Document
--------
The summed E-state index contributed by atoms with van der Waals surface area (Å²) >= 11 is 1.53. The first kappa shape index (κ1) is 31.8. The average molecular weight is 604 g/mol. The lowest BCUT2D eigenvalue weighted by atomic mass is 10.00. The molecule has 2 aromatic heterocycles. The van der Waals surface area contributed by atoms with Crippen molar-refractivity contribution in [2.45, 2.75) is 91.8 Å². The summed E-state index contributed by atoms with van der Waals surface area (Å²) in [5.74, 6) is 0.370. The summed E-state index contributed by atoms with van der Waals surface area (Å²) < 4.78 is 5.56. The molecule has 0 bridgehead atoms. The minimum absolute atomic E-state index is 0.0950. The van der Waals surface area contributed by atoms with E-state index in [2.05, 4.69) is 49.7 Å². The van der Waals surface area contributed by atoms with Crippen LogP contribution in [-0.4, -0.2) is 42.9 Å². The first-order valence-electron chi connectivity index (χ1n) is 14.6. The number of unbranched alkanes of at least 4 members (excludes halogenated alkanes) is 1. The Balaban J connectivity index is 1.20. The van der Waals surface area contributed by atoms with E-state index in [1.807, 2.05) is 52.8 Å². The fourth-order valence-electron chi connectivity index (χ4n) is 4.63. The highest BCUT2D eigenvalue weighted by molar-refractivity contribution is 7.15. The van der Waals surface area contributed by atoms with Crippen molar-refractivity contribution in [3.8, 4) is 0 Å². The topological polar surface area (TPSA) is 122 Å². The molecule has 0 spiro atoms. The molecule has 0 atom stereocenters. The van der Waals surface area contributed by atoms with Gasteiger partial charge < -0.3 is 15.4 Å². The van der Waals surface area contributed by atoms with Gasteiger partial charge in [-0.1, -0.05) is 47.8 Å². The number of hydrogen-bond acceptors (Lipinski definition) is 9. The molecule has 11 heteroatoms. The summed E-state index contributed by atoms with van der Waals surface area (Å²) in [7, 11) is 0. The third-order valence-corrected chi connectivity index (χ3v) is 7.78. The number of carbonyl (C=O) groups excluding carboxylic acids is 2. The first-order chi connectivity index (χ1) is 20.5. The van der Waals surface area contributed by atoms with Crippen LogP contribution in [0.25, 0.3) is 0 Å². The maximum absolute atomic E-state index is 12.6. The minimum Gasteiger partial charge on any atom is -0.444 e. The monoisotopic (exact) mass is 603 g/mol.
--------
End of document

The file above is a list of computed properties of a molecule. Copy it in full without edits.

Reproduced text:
The summed E-state index contributed by atoms with van der Waals surface area (Å²) >= 11 is 1.53. The first kappa shape index (κ1) is 31.8. The average molecular weight is 604 g/mol. The lowest BCUT2D eigenvalue weighted by atomic mass is 10.00. The molecule has 2 aromatic heterocycles. The van der Waals surface area contributed by atoms with Crippen molar-refractivity contribution in [2.45, 2.75) is 91.8 Å². The summed E-state index contributed by atoms with van der Waals surface area (Å²) in [5.74, 6) is 0.370. The summed E-state index contributed by atoms with van der Waals surface area (Å²) < 4.78 is 5.56. The molecule has 0 bridgehead atoms. The minimum absolute atomic E-state index is 0.0950. The van der Waals surface area contributed by atoms with E-state index in [2.05, 4.69) is 49.7 Å². The van der Waals surface area contributed by atoms with Crippen LogP contribution in [-0.4, -0.2) is 42.9 Å². The first-order valence-electron chi connectivity index (χ1n) is 14.6. The number of unbranched alkanes of at least 4 members (excludes halogenated alkanes) is 1. The Balaban J connectivity index is 1.20. The van der Waals surface area contributed by atoms with E-state index in [1.807, 2.05) is 52.8 Å². The fourth-order valence-electron chi connectivity index (χ4n) is 4.63. The highest BCUT2D eigenvalue weighted by molar-refractivity contribution is 7.15. The van der Waals surface area contributed by atoms with Crippen molar-refractivity contribution in [3.8, 4) is 0 Å². The topological polar surface area (TPSA) is 122 Å². The molecule has 0 spiro atoms. The molecule has 0 atom stereocenters. The van der Waals surface area contributed by atoms with Gasteiger partial charge < -0.3 is 15.4 Å². The van der Waals surface area contributed by atoms with Gasteiger partial charge in [-0.1, -0.05) is 47.8 Å². The number of hydrogen-bond acceptors (Lipinski definition) is 9. The molecule has 11 heteroatoms. The summed E-state index contributed by atoms with van der Waals surface area (Å²) in [7, 11) is 0. The third-order valence-corrected chi connectivity index (χ3v) is 7.78. The number of carbonyl (C=O) groups excluding carboxylic acids is 2. The first-order chi connectivity index (χ1) is 20.5. The van der Waals surface area contributed by atoms with Crippen LogP contribution in [0.25, 0.3) is 0 Å². The maximum absolute atomic E-state index is 12.6. The minimum Gasteiger partial charge on any atom is -0.444 e. The monoisotopic (exact) mass is 603 g/mol.